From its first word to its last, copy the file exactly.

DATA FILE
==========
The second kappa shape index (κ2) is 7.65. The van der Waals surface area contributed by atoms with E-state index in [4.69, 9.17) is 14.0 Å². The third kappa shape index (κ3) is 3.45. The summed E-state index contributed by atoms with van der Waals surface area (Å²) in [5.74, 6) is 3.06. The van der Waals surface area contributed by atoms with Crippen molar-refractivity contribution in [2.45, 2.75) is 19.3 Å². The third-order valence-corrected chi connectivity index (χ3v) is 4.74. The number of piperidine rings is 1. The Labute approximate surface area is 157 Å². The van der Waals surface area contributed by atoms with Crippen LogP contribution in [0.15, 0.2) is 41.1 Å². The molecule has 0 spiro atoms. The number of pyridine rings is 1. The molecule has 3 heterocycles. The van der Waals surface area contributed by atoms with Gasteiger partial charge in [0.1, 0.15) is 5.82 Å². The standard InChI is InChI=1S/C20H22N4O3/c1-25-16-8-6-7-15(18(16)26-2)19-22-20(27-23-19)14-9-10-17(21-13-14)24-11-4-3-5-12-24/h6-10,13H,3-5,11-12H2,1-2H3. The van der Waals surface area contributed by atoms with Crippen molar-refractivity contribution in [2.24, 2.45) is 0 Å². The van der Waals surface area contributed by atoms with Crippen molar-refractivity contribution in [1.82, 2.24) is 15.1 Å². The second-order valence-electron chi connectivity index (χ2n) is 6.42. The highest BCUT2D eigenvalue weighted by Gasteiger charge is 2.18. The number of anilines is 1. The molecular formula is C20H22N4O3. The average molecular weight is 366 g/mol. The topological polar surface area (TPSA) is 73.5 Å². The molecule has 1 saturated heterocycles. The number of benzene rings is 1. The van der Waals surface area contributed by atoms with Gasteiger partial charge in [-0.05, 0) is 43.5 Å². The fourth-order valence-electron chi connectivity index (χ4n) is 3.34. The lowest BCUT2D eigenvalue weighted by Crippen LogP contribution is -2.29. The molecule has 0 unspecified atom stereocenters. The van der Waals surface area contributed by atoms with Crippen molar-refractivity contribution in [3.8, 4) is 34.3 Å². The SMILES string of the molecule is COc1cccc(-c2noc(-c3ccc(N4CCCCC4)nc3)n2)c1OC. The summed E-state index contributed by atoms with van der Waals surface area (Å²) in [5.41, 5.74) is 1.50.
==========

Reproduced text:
The second kappa shape index (κ2) is 7.65. The van der Waals surface area contributed by atoms with E-state index in [4.69, 9.17) is 14.0 Å². The third kappa shape index (κ3) is 3.45. The summed E-state index contributed by atoms with van der Waals surface area (Å²) in [5.74, 6) is 3.06. The van der Waals surface area contributed by atoms with Crippen molar-refractivity contribution in [2.45, 2.75) is 19.3 Å². The third-order valence-corrected chi connectivity index (χ3v) is 4.74. The number of piperidine rings is 1. The Labute approximate surface area is 157 Å². The van der Waals surface area contributed by atoms with Crippen LogP contribution in [0.15, 0.2) is 41.1 Å². The molecule has 0 spiro atoms. The number of pyridine rings is 1. The molecule has 3 heterocycles. The van der Waals surface area contributed by atoms with Gasteiger partial charge in [0.1, 0.15) is 5.82 Å². The standard InChI is InChI=1S/C20H22N4O3/c1-25-16-8-6-7-15(18(16)26-2)19-22-20(27-23-19)14-9-10-17(21-13-14)24-11-4-3-5-12-24/h6-10,13H,3-5,11-12H2,1-2H3. The van der Waals surface area contributed by atoms with Crippen molar-refractivity contribution in [2.24, 2.45) is 0 Å². The van der Waals surface area contributed by atoms with Crippen molar-refractivity contribution in [1.82, 2.24) is 15.1 Å². The second-order valence-electron chi connectivity index (χ2n) is 6.42. The highest BCUT2D eigenvalue weighted by Gasteiger charge is 2.18. The number of anilines is 1. The molecular formula is C20H22N4O3. The average molecular weight is 366 g/mol. The topological polar surface area (TPSA) is 73.5 Å². The molecule has 1 saturated heterocycles. The number of benzene rings is 1. The van der Waals surface area contributed by atoms with Gasteiger partial charge in [-0.05, 0) is 43.5 Å². The fourth-order valence-electron chi connectivity index (χ4n) is 3.34. The lowest BCUT2D eigenvalue weighted by Crippen LogP contribution is -2.29. The molecule has 0 unspecified atom stereocenters. The van der Waals surface area contributed by atoms with Crippen molar-refractivity contribution in [3.8, 4) is 34.3 Å². The SMILES string of the molecule is COc1cccc(-c2noc(-c3ccc(N4CCCCC4)nc3)n2)c1OC. The summed E-state index contributed by atoms with van der Waals surface area (Å²) in [5.41, 5.74) is 1.50.